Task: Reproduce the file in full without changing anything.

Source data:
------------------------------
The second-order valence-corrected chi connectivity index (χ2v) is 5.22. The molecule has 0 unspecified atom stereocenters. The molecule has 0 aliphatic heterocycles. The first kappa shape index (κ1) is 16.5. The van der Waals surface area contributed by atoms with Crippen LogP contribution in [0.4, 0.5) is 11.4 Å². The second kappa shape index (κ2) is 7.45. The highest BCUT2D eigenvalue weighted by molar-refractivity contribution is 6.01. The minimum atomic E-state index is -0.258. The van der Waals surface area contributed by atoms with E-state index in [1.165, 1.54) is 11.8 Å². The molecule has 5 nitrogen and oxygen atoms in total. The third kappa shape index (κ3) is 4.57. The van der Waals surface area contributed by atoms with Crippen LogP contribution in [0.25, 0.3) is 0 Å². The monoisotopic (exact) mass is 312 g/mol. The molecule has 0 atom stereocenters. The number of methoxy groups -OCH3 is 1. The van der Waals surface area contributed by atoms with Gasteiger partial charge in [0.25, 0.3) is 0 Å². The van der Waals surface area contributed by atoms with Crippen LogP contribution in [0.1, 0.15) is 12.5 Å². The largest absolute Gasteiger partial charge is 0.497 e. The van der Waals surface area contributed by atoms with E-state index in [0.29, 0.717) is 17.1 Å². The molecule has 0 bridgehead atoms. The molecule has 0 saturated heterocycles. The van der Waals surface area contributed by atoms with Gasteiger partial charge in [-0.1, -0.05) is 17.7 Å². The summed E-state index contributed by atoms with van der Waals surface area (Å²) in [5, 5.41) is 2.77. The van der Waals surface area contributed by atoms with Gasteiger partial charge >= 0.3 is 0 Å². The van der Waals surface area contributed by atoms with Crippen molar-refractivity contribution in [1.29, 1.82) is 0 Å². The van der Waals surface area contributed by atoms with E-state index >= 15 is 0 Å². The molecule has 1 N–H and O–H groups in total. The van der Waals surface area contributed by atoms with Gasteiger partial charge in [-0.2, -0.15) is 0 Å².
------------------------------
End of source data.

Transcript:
The second-order valence-corrected chi connectivity index (χ2v) is 5.22. The molecule has 0 unspecified atom stereocenters. The molecule has 0 aliphatic heterocycles. The first kappa shape index (κ1) is 16.5. The van der Waals surface area contributed by atoms with Crippen LogP contribution in [0.4, 0.5) is 11.4 Å². The second kappa shape index (κ2) is 7.45. The highest BCUT2D eigenvalue weighted by molar-refractivity contribution is 6.01. The minimum atomic E-state index is -0.258. The van der Waals surface area contributed by atoms with E-state index in [1.165, 1.54) is 11.8 Å². The molecule has 5 nitrogen and oxygen atoms in total. The third kappa shape index (κ3) is 4.57. The van der Waals surface area contributed by atoms with Crippen LogP contribution in [0.25, 0.3) is 0 Å². The monoisotopic (exact) mass is 312 g/mol. The molecule has 0 atom stereocenters. The number of methoxy groups -OCH3 is 1. The van der Waals surface area contributed by atoms with Gasteiger partial charge in [0.25, 0.3) is 0 Å². The van der Waals surface area contributed by atoms with Crippen LogP contribution in [0.1, 0.15) is 12.5 Å². The largest absolute Gasteiger partial charge is 0.497 e. The van der Waals surface area contributed by atoms with E-state index in [0.29, 0.717) is 17.1 Å². The molecule has 0 bridgehead atoms. The molecule has 0 saturated heterocycles. The van der Waals surface area contributed by atoms with Gasteiger partial charge in [-0.1, -0.05) is 17.7 Å². The summed E-state index contributed by atoms with van der Waals surface area (Å²) in [5, 5.41) is 2.77. The van der Waals surface area contributed by atoms with Gasteiger partial charge >= 0.3 is 0 Å². The van der Waals surface area contributed by atoms with Crippen molar-refractivity contribution in [1.29, 1.82) is 0 Å². The van der Waals surface area contributed by atoms with E-state index >= 15 is 0 Å². The molecule has 1 N–H and O–H groups in total. The van der Waals surface area contributed by atoms with Gasteiger partial charge in [-0.2, -0.15) is 0 Å².